It doesn't mean there has to be a way of things
No special sense that hidden hands are pulling strings
But living on in others, in memories and dreams
Is not enough
And it never is
You always want so much more than this...
- Maybe Someday (5:08): Falling out of love sucks, especially if the other person still cares about you. Do you stay, hoping they will leave first? Do you walk out? Do you wait and see if you can make it work? An alternate title, "The Indecisive Song".
No I won't do it again, I don't want to pretend
If it can't be like before I've got to let it end
- The Last Day of Summer (5:35): Reflections on the end of a career. This song, along with 39, helped fuel rumors that this was going to be the last album from The Cure. Your youth and your brilliance are gone, all that's left is desperation and the desire for the past.
All that I have
All that I hold
All that is wrong
All that I feel for or trust in or love
All that is gone
- There is No If (3:42): A song about the impermanence of all things, including, or maybe especially, love. This is the shortest song on the album, and is pretty straightforward lyrically. The first half is happy, hopeful, but told in the past tense, about a love that is gone now. The last half is told from the perspective of a comfortable relationship that has lost the fire, maybe even the love itself is gone. I'll admit I don't quite get the title, or the last few lines, which are simply "There is no if... just and / There is no if... just and / There is no if..."; I'm not the best at literary interpretation but honestly, these don't seem to relate to the rest of the song.
Remember the last time I told you I love you
It was warm and safe in our perfect world
You yawned and I had to say it over
"I said I love you" I said... you didn't say a word
- The Loudest Sound (5:10): It's a song about comfortable silence. Really, that's about it. It is a very nice feeling, I can see why someone would want to write a song about it.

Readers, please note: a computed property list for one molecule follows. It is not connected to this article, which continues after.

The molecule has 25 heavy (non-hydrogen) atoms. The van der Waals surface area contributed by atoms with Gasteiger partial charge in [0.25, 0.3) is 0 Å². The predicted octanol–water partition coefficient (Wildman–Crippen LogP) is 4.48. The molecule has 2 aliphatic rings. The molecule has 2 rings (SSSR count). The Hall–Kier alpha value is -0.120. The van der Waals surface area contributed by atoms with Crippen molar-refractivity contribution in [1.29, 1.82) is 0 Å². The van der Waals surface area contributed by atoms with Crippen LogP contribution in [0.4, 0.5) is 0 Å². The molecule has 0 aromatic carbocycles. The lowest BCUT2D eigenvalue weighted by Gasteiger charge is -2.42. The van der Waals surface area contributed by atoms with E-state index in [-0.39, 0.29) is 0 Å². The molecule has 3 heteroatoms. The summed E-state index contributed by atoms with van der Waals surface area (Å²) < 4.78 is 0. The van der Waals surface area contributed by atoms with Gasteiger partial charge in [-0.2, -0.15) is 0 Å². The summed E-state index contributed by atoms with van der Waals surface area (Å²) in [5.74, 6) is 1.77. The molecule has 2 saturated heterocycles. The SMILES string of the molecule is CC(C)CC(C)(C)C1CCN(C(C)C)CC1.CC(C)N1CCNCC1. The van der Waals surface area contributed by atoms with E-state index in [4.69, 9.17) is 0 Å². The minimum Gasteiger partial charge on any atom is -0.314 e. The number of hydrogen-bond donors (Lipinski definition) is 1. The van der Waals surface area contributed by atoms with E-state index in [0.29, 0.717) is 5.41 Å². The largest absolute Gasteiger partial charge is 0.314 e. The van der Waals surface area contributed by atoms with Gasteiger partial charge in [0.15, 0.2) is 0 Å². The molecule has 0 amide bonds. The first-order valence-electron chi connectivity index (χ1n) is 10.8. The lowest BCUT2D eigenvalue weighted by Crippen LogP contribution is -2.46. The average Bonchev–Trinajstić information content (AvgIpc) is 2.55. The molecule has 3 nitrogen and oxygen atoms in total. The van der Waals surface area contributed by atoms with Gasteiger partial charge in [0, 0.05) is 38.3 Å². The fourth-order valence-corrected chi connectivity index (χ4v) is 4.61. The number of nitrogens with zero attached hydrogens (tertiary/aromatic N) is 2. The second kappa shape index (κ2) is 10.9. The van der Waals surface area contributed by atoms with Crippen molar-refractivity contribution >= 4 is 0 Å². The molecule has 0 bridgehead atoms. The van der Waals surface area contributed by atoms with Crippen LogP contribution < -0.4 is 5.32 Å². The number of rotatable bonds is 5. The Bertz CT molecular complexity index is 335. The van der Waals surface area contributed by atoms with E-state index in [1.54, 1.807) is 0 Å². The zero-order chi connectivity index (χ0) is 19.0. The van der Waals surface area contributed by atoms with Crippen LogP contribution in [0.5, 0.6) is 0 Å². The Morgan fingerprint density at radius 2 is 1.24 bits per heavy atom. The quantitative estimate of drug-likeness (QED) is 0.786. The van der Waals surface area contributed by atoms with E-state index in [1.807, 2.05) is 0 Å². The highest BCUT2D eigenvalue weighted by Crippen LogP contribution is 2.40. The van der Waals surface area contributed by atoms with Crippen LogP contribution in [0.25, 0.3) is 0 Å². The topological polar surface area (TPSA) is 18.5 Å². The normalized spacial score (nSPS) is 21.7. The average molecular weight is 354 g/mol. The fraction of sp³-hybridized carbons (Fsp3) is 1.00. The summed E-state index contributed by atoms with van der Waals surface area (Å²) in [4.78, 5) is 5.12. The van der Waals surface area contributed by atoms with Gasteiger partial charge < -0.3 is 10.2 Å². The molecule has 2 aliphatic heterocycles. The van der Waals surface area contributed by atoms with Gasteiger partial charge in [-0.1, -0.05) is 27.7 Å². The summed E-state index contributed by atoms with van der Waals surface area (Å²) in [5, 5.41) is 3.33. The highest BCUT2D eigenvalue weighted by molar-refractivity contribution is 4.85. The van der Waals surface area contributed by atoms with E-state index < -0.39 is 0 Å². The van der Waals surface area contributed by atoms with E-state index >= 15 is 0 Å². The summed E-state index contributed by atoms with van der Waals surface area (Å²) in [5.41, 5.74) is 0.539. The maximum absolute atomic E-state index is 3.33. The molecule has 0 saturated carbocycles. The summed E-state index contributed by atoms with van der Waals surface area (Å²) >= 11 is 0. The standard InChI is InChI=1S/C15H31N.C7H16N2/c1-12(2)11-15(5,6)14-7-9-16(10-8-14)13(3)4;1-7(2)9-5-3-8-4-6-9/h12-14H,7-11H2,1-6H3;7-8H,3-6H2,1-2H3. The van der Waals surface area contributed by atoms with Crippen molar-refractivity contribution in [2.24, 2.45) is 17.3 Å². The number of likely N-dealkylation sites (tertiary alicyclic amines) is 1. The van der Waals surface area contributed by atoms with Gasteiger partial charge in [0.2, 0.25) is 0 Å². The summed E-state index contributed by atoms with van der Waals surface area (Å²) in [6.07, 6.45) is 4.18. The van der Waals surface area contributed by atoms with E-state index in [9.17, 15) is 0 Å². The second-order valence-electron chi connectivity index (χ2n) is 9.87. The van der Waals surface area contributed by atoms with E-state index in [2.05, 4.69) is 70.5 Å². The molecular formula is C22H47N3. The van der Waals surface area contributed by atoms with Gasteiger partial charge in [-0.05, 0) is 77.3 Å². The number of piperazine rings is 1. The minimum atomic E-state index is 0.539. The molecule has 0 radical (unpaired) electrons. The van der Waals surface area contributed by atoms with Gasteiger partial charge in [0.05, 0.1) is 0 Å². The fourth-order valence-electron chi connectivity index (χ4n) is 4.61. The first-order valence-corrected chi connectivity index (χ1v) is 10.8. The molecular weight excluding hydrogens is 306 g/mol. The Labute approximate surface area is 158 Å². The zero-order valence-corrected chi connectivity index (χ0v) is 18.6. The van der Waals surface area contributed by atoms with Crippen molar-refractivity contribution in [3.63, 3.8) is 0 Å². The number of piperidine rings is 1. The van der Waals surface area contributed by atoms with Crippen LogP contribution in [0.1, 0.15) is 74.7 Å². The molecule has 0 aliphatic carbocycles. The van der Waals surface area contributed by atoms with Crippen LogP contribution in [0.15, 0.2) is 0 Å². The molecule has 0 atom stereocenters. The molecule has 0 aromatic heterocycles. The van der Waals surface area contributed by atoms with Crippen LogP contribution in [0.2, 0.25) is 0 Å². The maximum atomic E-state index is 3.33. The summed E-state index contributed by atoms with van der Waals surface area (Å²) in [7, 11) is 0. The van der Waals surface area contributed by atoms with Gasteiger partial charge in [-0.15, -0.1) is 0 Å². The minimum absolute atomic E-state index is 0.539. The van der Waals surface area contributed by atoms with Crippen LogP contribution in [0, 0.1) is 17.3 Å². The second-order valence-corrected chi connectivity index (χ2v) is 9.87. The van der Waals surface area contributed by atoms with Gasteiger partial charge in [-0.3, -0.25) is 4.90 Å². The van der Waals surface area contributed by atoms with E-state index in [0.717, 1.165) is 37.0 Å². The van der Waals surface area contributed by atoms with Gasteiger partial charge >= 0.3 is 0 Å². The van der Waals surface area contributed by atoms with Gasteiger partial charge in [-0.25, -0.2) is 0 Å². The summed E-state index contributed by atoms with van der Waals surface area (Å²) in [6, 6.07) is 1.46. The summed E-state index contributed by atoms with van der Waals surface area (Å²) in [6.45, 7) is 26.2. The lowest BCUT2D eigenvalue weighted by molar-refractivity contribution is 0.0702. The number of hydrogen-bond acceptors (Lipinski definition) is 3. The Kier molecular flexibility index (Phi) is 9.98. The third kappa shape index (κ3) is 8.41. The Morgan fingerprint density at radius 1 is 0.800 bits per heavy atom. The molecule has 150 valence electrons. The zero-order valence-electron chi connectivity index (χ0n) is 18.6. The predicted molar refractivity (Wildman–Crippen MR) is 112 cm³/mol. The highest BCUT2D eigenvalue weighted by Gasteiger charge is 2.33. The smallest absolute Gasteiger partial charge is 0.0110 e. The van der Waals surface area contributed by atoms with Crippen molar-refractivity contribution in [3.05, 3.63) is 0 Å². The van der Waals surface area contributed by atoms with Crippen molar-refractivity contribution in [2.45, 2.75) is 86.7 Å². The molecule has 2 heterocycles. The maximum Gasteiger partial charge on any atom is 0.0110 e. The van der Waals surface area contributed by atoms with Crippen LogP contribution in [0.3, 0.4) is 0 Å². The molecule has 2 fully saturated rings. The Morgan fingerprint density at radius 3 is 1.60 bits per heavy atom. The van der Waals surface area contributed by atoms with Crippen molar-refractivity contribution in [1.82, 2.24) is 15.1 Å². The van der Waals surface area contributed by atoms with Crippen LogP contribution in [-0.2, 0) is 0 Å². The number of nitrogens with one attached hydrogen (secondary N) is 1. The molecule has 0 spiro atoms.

And side by side in silence
Without a single word...
It's the loudest sound
It's the loudest sound...
It's the loudest sound I ever heard
- 39 (7:19): This was the song that really fed the rumors that Bloodflowers was going to be The Cure's last album. The entire song is basically about burnout, not having anything left to produce. Someone in college told me that the 39 is because he was 39 at the time, though it seems he was actually nearly 41 at the time of release. It is possible he wrote it sometime before April 1998, though; The Cure had no major releases between Bloodflowers and 1996's Wild Mood Swings.
And the fire is almost dead and there's nothing left to burn
I've finished everything...
- Bloodflowers (7:28): This is the only song with really noticeable amounts of guitar, and is possibly the most depressing song on the album. The vocal work by Smith is also significantly better in this song than on most of the other tracks. Smith rejects any form of optimism, declaring that all things come to an end, and that nothing stays, while his counterpart declares that all the great things in the world will stay forever. It is certainly classic Cure, taking what could have been done in 3 minutes and going with it for over 7.
You give me flowers of love
I let fall flowers of blood
On the Japanese version of the CD, there is a track between Maybe Someday and The Last Day of Summer called Coming Up. I have not heard this song, and most of the reviews I have read are of the opinion that the placement of the strong disturbs the flow of the album.